Application of data pooling to longitudinal studies of early post-traumatic stress disorder (PTSD) : the International Consortium to Predict PTSD (ICPP) project
CITATION: Qi, W., et al. 2018. Application of data pooling to longitudinal studies of early post-traumatic stress disorder (PTSD) : the International Consortium to Predict PTSD (ICPP) project. European Journal of Psychotraumatology, 9(1):1476442, doi:10.1080/20008198.2018.1476442.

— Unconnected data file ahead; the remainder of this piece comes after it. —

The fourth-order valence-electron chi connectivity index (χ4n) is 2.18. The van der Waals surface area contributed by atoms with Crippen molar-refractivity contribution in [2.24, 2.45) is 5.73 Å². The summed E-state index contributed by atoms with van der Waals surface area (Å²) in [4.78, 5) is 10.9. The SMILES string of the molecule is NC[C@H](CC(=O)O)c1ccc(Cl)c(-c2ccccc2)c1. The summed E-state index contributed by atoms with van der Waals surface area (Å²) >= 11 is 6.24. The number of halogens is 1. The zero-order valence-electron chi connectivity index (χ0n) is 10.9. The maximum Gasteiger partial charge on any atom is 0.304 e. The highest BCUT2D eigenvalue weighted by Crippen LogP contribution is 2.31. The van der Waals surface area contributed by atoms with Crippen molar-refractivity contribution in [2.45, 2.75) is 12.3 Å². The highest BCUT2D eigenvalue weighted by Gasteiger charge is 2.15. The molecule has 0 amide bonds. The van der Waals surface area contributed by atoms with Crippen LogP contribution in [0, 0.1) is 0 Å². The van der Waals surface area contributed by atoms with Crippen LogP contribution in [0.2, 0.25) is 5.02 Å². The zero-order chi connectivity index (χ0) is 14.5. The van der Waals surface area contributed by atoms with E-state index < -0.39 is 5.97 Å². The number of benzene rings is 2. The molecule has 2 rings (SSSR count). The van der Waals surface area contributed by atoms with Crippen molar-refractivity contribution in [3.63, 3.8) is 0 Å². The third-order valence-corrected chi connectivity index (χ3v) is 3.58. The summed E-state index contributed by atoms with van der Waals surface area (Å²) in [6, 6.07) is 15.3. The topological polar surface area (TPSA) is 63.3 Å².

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Background: Understanding the development of post-traumatic stress disorder (PTSD) is a precondition for efficient risk assessment and prevention planning. Studies to date have been site and sample specific. Towards developing generalizable models of PTSD development and prediction, the International Consortium to Predict PTSD (ICPP) compiled data from 13 longitudinal, acute-care based PTSD studies performed in six different countries. Objective: The objectives of this study were to describe the ICPP’s approach to data pooling and harmonization, and present cross-study descriptive results informing the longitudinal course of PTSD after acute trauma. Methods: Item-level data from 13 longitudinal studies of adult civilian trauma survivors were collected. Constructs (e.g. PTSD, depression), measures (questions or scales), and time variables (days from trauma) were identified and harmonized, and those with inconsistent coding (e.g. education, lifetime trauma exposure) were recoded. Administered in 11 studies, the Clinician Administered PTSD Scale (CAPS) emerged as the main measure of PTSD diagnosis and severity. Results: The pooled data set included 6254 subjects (39.9% female). Studies’ average retention rate was 87.0% (range 49.1–93.5%). Participants’ baseline assessments took place within 2 months of trauma exposure. Follow-up durations ranged from 188 to 1110 days. Reflecting studies’ inclusion criteria, the prevalence of baseline PTSD differed significantly between studies (range 3.1–61.6%), and similar differences were observed in subsequent assessments (4.3–38.2% and 3.8–27.0% for second and third assessments, respectively). Conclusion: Pooling data from independently collected studies requires careful curation of individual data sets for extracting and optimizing informative commonalities. However, it is an important step towards developing robust and generalizable prediction models for PTSD and can exceed findings of single studies. The large differences in prevalence of PTSD longitudinally cautions against using any individual study to infer trauma outcome. The multiplicity of instruments used in individual studies emphasizes the need for common data elements in future studies.